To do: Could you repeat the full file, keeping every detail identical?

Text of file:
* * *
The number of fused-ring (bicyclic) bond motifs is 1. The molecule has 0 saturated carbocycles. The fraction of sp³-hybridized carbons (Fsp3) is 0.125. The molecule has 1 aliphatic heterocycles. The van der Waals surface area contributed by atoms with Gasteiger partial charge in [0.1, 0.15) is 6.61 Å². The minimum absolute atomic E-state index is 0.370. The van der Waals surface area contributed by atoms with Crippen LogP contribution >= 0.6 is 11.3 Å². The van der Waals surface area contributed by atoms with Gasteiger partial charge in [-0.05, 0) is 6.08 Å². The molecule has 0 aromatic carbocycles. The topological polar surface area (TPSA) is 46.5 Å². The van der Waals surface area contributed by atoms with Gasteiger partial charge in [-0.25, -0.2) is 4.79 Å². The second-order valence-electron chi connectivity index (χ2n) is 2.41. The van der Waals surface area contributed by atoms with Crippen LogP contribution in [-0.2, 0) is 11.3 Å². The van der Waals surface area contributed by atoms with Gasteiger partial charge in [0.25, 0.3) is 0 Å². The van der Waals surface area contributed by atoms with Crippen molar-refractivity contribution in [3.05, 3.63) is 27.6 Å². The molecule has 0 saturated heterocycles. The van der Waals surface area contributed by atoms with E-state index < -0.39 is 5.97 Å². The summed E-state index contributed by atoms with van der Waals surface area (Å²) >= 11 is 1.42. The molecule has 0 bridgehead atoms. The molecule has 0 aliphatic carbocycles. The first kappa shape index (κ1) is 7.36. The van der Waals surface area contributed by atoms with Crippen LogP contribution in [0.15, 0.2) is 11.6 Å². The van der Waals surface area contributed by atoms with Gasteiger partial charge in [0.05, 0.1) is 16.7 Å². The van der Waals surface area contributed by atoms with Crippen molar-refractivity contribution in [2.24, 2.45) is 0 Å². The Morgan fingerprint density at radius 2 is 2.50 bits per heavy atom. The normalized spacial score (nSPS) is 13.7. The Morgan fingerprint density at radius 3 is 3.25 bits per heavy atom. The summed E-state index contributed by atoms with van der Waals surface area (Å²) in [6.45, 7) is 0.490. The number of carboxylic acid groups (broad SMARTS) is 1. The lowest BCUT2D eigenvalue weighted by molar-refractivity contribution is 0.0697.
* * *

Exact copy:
The number of fused-ring (bicyclic) bond motifs is 1. The molecule has 0 saturated carbocycles. The fraction of sp³-hybridized carbons (Fsp3) is 0.125. The molecule has 1 aliphatic heterocycles. The van der Waals surface area contributed by atoms with Gasteiger partial charge in [0.1, 0.15) is 6.61 Å². The minimum absolute atomic E-state index is 0.370. The van der Waals surface area contributed by atoms with Crippen LogP contribution >= 0.6 is 11.3 Å². The van der Waals surface area contributed by atoms with Gasteiger partial charge in [-0.05, 0) is 6.08 Å². The molecule has 0 aromatic carbocycles. The topological polar surface area (TPSA) is 46.5 Å². The van der Waals surface area contributed by atoms with Gasteiger partial charge in [-0.25, -0.2) is 4.79 Å². The second-order valence-electron chi connectivity index (χ2n) is 2.41. The van der Waals surface area contributed by atoms with Crippen LogP contribution in [-0.2, 0) is 11.3 Å². The van der Waals surface area contributed by atoms with Gasteiger partial charge in [0.25, 0.3) is 0 Å². The van der Waals surface area contributed by atoms with Crippen molar-refractivity contribution in [3.05, 3.63) is 27.6 Å². The molecule has 0 saturated heterocycles. The van der Waals surface area contributed by atoms with E-state index < -0.39 is 5.97 Å². The summed E-state index contributed by atoms with van der Waals surface area (Å²) >= 11 is 1.42. The molecule has 0 bridgehead atoms. The molecule has 0 aliphatic carbocycles. The first kappa shape index (κ1) is 7.36. The van der Waals surface area contributed by atoms with Crippen LogP contribution in [0.15, 0.2) is 11.6 Å². The van der Waals surface area contributed by atoms with Gasteiger partial charge in [0.05, 0.1) is 16.7 Å². The van der Waals surface area contributed by atoms with Crippen molar-refractivity contribution in [2.24, 2.45) is 0 Å². The Morgan fingerprint density at radius 2 is 2.50 bits per heavy atom. The normalized spacial score (nSPS) is 13.7. The Morgan fingerprint density at radius 3 is 3.25 bits per heavy atom. The summed E-state index contributed by atoms with van der Waals surface area (Å²) in [6.45, 7) is 0.490. The number of carboxylic acid groups (broad SMARTS) is 1. The lowest BCUT2D eigenvalue weighted by molar-refractivity contribution is 0.0697.